No draw fears for Murray
Andy Murray insists he will not be overly concerned about Friday's Wimbledon draw which could pave the way for a clash against French Open champion Rafael Nadal in the quarter-finals.
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The British number one this evening put the finishing touches to his preparations with victory over Japan's Kei Nishikori in the exhibition BNP Paribas Tennis Classic at London's Hurlingham Club.
Murray missed the French Open with a back injury, but secured a third AEGON Championships title at Queen's last weekend.
Despite Nadal's victory at Roland Garros, the former two-time Wimbledon winner has been seeded at just number five this year, as he continues his impressive return from a knee problem.
That means the Spaniard will be seeded to face one of the top four seeds - Novak Djokovic, Murray, Roger Federer or David Ferrer - in the quarter-finals.
However, Murray insists he must be ready to do be on top of his game whomever he is faces at the All England Club over the next fortnight.
"The thing you always have to remember is that in most tournaments there are upsets, very rarely do you get every one (of the seeds) getting through to the quarters and semi-finals," said Murray after his 6-2 7-6 (7/5) victory over Nishikori.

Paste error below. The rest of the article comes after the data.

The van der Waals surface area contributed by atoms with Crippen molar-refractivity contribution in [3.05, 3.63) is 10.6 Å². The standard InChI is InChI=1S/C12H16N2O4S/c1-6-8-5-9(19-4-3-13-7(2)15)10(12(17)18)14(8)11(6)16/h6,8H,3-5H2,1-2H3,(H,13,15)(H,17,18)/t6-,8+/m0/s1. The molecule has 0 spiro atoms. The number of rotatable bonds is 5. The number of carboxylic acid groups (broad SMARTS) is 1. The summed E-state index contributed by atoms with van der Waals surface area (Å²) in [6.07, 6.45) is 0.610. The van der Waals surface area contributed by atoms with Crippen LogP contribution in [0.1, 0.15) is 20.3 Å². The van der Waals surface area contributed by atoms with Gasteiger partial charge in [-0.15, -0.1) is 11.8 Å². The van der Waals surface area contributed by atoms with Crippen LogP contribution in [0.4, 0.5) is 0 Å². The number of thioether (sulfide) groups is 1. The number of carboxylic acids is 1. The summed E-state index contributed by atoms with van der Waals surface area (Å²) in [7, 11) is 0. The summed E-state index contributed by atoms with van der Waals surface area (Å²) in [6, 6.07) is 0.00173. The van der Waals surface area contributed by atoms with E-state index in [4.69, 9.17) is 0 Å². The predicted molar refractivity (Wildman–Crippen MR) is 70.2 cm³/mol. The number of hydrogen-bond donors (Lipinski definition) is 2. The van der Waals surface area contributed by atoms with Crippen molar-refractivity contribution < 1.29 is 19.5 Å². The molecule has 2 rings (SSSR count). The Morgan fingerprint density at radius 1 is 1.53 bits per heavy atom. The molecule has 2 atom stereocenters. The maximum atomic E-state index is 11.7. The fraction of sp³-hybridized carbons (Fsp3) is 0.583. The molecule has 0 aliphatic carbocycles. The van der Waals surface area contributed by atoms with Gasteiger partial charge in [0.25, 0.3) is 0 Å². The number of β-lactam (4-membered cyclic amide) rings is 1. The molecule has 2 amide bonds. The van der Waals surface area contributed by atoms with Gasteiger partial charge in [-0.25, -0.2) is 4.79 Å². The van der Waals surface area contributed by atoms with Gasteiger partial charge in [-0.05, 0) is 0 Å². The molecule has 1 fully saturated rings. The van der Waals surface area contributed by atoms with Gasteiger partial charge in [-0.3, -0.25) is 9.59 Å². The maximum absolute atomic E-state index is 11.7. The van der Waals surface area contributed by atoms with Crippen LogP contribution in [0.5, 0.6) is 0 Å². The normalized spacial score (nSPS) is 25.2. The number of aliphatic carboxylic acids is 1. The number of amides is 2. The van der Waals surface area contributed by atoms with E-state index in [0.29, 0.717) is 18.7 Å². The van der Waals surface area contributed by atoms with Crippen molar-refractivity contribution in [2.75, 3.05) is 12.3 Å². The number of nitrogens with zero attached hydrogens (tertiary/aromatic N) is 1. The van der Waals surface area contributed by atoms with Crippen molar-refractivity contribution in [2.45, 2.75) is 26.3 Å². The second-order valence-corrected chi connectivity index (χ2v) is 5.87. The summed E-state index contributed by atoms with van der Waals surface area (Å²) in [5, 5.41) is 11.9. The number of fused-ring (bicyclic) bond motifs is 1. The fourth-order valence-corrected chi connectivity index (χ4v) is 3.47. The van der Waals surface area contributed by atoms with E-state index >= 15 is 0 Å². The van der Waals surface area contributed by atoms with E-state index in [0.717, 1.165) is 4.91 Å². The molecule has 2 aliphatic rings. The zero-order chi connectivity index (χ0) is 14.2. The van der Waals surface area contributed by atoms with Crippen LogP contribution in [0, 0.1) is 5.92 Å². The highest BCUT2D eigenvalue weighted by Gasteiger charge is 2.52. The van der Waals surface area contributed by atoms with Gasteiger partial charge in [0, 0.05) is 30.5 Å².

"For me, it is no use worrying about the draw, or where Rafa is going to be, because it means getting to the quarter-finals (first).
"I would love to be in the quarter-finals in two weeks' time, whether it is against Rafa or any other player.
"Obviously Rafa is one of the greatest players ever, but you do not focus on the quarter-final match-ups, you focus on the very first match and getting ready for that."
Murray, 26, maintains he will not be making any specific plans to take in Friday's 10am draw in the main press conference room at the All England Club.
"I am practicing tomorrow at 10 o'clock, so that is how relevant it is to my day," the Scot added.
"The one thing I will be looking at when playing the first match is whether it is a left-hander or a right-hander. We will then build my weekend practices depending on when I play and what type of player I am playing against in the first round."
Murray felt this evening's game against Nishikori, who is at a career high of 11th in the ATP world rankings, was just the kind of test he needed.
"It is important, but I have found it difficult at times the week before when you are playing warm-up or exhibition matches to get your focus there," he said. "But I thought I did a pretty good job today, especially with not having played much in the last month or so."
Murray was runner-up to Roger Federer at Wimbledon last year, but went on to gain revenge in the Olympic final before then lifting a first grand slam at the US Open.
He added of today's win: "I had to make sure it was a good competitive match and I was pretty concentrated, so it was a good work-out for me and another match under my belt on grass."
While Murray will head back to his SW19 training base, there is little rest for Nishikori, who is set to return to the Hurlingham Club tomorrow to play Nadal.
"These are great match-ups for me, to be playing Andy and Rafa," said former Australian Open quarter-finalist Nishikori.
"It is all good experience for me, that is for sure, especially on grass, which is not my best surface."
Nishikori added: "There is really tough competition on the tour now, but Andy has a real opportunity at Wimbledon for sure, because he has some good strokes and hopefully he can do well."